Friday, October 27, 2017

Why It's Better for Writers to Savor than to Strive

by Lori Hatcher @LoriHatcher2

“I’m four now,” my granddaughter announced as she came down the stairs on her birthday. “What comes next?”

Oh, I am so like our little Lauren. And you are too.

We writers are an ambitious lot. We set word count goals, create a career map, and plot the rise of our first Amazon bestseller. And our second. And our third.

On a smaller scale, we eye the success of our writing neighbors and covet their accolades, contracts, and social media presence. If a publisher buys our article, the flush of acceptance warms us until we turn the page in The Christian Writers Market Guide and discover a new periodical. That First Pages award? The iPhone camera glow has barely faded before, intoxicated with success, we’re planning our next contest entry.

We’re always eyeing the next article, the next proposal, and the next conference without stopping to savor the good gifts God has placed in front of us. Today. Right now.

Like my granddaughter, we barely reach one goal before we’re setting the next one. We fail to allow ourselves to enjoy the fullness of the moment.

If you feel like you spend more of your life striving instead of savoring, here are three tips to help you.

1. Cultivate mindfulness.
Psychology Today defines mindfulness as “a state of active, open attention on the present. . . . Instead of letting your life pass you by, mindfulness means living in the moment and awakening to your current experience, rather than dwelling on the past or anticipating the future.”

Although Buddism, Taoism, and a number of other religions make mindfulness a foundational pillar, the concept originates with the God of the Bible. Listen to how the psalmist prays in Psalm 90:12: “Teach us to number our days aright, that we may gain a heart of wisdom.”

2. Learn to savor.
The Psalmist understood this when he penned the challenge, “Taste and see that the Lord is good.” When we relish and enjoy what’s happening right here, right now, we begin to experience an increase in positive emotions like happiness, joy, and contentment and a decrease in negative ones.

3. Practice gratitude.
The Fox News health article, “Research Shows Grateful People Are Healthier,” says, “A growing body of research suggests that maintaining an attitude of gratitude can improve psychological, emotional and physical well-being. Adults who frequently feel grateful have more energy, more optimism, more social connections and more happiness than those who do not, according to studies conducted over the past decade. They're also less likely to be depressed, envious, greedy or alcoholics. They earn more money, sleep more soundly, exercise more regularly and have greater resistance to viral infections.”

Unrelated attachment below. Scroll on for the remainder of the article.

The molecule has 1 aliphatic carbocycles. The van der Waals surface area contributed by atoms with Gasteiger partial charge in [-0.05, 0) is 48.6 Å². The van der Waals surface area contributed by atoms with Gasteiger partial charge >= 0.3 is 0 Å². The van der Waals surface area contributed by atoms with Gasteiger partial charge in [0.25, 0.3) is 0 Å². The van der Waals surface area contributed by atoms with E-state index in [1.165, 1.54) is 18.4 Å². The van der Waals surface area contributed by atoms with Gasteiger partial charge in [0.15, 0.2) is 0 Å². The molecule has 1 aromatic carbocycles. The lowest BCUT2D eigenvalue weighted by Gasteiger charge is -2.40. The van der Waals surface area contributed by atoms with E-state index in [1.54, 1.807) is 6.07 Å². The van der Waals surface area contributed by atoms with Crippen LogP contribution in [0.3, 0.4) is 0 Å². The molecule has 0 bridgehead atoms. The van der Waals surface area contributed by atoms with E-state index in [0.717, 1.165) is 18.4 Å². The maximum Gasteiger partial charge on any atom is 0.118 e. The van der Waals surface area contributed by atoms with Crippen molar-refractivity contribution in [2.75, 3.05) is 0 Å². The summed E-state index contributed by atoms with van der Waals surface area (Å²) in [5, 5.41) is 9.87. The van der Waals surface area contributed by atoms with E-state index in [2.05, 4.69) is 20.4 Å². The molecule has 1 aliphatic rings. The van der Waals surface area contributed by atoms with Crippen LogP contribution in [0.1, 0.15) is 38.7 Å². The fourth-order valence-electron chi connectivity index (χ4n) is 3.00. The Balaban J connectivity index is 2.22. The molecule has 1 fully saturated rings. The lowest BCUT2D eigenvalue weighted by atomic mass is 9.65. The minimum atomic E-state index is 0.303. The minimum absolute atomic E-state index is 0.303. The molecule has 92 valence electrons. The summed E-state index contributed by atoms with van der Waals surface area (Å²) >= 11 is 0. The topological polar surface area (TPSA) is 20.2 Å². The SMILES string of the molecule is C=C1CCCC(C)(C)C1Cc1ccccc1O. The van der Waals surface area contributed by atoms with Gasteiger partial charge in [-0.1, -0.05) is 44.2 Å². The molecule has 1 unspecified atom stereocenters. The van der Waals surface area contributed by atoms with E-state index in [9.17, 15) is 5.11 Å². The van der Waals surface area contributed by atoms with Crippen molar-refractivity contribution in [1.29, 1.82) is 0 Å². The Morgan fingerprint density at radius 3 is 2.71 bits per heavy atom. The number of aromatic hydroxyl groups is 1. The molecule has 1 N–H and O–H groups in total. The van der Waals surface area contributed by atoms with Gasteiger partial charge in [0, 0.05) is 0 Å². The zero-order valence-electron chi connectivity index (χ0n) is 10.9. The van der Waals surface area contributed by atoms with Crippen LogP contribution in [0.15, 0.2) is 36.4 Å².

Perhaps this is why 1 Thessalonians 5:18 reminds us, “In everything give thanks.”

There’s nothing wrong with setting goals and being ambitious, but if you find yourself striving and never satisfied, maybe it’s time to rethink your attitude. Cultivating mindfulness, learning to savor, and practicing gratitude can help you live fully in the goodness of God today.

This is the day the Lord has made,” the psalmist exhorts us. “We will be glad and rejoice in it.”

Now it’s your turn. Is it hard for you to find the balance between living in the moment and planning for the future? What helps you savor instead of strive? Leave a comment below and join the conversation.



  1. Ms. Lori. Thank you so much for the sage wisdom! One of my life verses is Philippians 3:14, yet years ago I learned that if I spend all my time "... pressing towards the goal..." I never have the time to live out Psalm 34:8 and savor the journey. God bless for reminding us all how important it is to enjoy the journey of writing, and life.

    1. You're right, Jim, finding the balance in any aspect of life is HARD. Robertson McQuilkin, former president of Columbia Bible College said, "It's easier to live in a consistent extreme than to live in the center of biblical tension." Yet in that tension is God's best. And so we savor and strive, strive and savor. May God bless you as you press on.

  2. Savor, a word I don't use often, but I like it. As a natural striver, I have to purposely practice remembering all the good, and that God never needs me to overwork, stress, miss the Sabbath, etc.
    I'm grateful for people in my life that remind me to slow down and savor.

    1. You're absolutely right, Jennifer. The Mary/Martha war that often seems so lopsided. 'Tis a wise one who finds the balance. May God bless us with wisdom to know when to slow down and when to speed up :) Thanks for chiming in today.

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